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Keeping your clunker might be cheaper

With incentives on new cars at all-time highs and dealers desperate to move inventory, it is an excellent time to buy a new car. But what if you could eke out another 50,000 miles on your old car and save a lot of cash?

We asked Vincentric, an automotive-research firm, to compare the cost of several new vehicles with their five-year-old counterparts. We assumed that the used vehicles were paid off and the new vehicles were paid for with a five-year, 6.6 percent loan and 15 percent down. Based on total ownership costs over five years -- including insurance, fuel, repairs and depreciation -- the results are firmly in favor of hanging on to your old car.

For example, a new Chevrolet Malibu will cost $33,064 over five years, or $7,343 more than the $25,721 it would cost you to maintain a 2004 model that's paid off. Likewise, a new Honda CR-V has a five-year ownership cost of $33,520, versus $24,597 for the five-year-old model. That's a savings of $8,923 if you keep the old vehicle. The biggest new-vehicle expense is depreciation. Maintenance and repairs are the biggest hits for older vehicles.

Spooked by worries over the economy and unemployment, many people are taking the value route -- keeping their cars longer and paying for repairs. The average length of vehicle ownership increased to four and a half years in 2008, up from four years in 2002, reports R.L. Polk, an automotive-information firm. And according to Sageworks, a private-company data provider, auto-repair shops' sales rose 2 percent in 2008.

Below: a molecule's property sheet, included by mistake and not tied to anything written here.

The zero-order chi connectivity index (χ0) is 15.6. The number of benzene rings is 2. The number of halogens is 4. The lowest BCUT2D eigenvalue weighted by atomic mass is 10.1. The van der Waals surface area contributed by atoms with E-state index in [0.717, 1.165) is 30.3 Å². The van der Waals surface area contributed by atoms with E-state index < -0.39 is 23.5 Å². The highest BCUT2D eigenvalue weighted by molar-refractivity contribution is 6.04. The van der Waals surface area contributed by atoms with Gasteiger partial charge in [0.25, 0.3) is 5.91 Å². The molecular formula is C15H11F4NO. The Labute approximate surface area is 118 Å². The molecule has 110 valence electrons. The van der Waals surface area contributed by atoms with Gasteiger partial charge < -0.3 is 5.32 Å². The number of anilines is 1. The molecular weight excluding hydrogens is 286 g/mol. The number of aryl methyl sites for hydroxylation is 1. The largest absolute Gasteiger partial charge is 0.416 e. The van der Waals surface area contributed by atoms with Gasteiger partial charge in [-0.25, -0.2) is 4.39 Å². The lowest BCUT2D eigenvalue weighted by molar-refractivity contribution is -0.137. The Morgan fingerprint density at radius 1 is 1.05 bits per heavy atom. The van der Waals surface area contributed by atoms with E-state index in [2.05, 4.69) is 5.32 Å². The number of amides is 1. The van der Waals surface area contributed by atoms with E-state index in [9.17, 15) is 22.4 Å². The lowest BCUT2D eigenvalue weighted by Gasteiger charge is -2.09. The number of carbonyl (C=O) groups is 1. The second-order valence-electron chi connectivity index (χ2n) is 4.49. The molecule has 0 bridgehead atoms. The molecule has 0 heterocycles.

What's more, says Philip Reed, of Edmunds.com, a car-loan payment is a set amount, whereas holding on to your old car "provides an element of flexibility. Fixing up your clunker is a variable cost per month, and some repairs will be elective."

The maintenance section of Edmunds.com has estimates for all service visits, so you can get an idea of typical expenses. One deal-breaker for your old car, says Reed, is a failed transmission -- which can cost up to $3,000 to rebuild or replace. Other tipping points: The vehicle has been unreliable from the get-go or it looks as if you'll be making multiple repairs every month.

Uncle Sam's incentives might also help persuade you to junk the clunker. You can write off state and local sales taxes and excise taxes on new cars, light trucks, motor homes and motorcycles bought from Feb. 17 through the end of 2009. Plus, the so-called "cash for clunkers" bill would allow consumers to turn in their gas-guzzling cars and trucks for vouchers worth up to $4,500 toward more fuel-efficient vehicles.

Jessica L. Anderson is an associate editor at Kiplinger's Personal Finance magazine. Send your questions and comments to moneypower@kiplinger.com

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